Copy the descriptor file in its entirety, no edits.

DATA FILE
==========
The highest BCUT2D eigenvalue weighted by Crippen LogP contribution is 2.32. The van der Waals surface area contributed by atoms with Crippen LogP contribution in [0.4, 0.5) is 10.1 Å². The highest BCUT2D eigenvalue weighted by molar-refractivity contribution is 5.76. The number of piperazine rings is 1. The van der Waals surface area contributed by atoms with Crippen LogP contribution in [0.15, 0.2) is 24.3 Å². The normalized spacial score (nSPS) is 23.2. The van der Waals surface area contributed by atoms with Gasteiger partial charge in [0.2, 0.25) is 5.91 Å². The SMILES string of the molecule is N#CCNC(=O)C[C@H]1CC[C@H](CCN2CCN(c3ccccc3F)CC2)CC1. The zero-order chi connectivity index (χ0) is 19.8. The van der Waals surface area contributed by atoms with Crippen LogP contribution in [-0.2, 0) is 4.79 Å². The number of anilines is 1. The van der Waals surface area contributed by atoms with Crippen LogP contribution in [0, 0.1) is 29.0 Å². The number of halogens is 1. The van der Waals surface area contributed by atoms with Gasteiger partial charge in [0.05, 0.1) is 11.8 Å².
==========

The highest BCUT2D eigenvalue weighted by Crippen LogP contribution is 2.32. The van der Waals surface area contributed by atoms with Crippen LogP contribution in [0.4, 0.5) is 10.1 Å². The highest BCUT2D eigenvalue weighted by molar-refractivity contribution is 5.76. The number of piperazine rings is 1. The van der Waals surface area contributed by atoms with Crippen LogP contribution in [0.15, 0.2) is 24.3 Å². The normalized spacial score (nSPS) is 23.2. The van der Waals surface area contributed by atoms with Gasteiger partial charge in [0.2, 0.25) is 5.91 Å². The SMILES string of the molecule is N#CCNC(=O)C[C@H]1CC[C@H](CCN2CCN(c3ccccc3F)CC2)CC1. The zero-order chi connectivity index (χ0) is 19.8. The van der Waals surface area contributed by atoms with Crippen LogP contribution in [-0.2, 0) is 4.79 Å². The number of anilines is 1. The van der Waals surface area contributed by atoms with Crippen LogP contribution in [0, 0.1) is 29.0 Å². The number of halogens is 1. The van der Waals surface area contributed by atoms with Gasteiger partial charge in [0.05, 0.1) is 11.8 Å².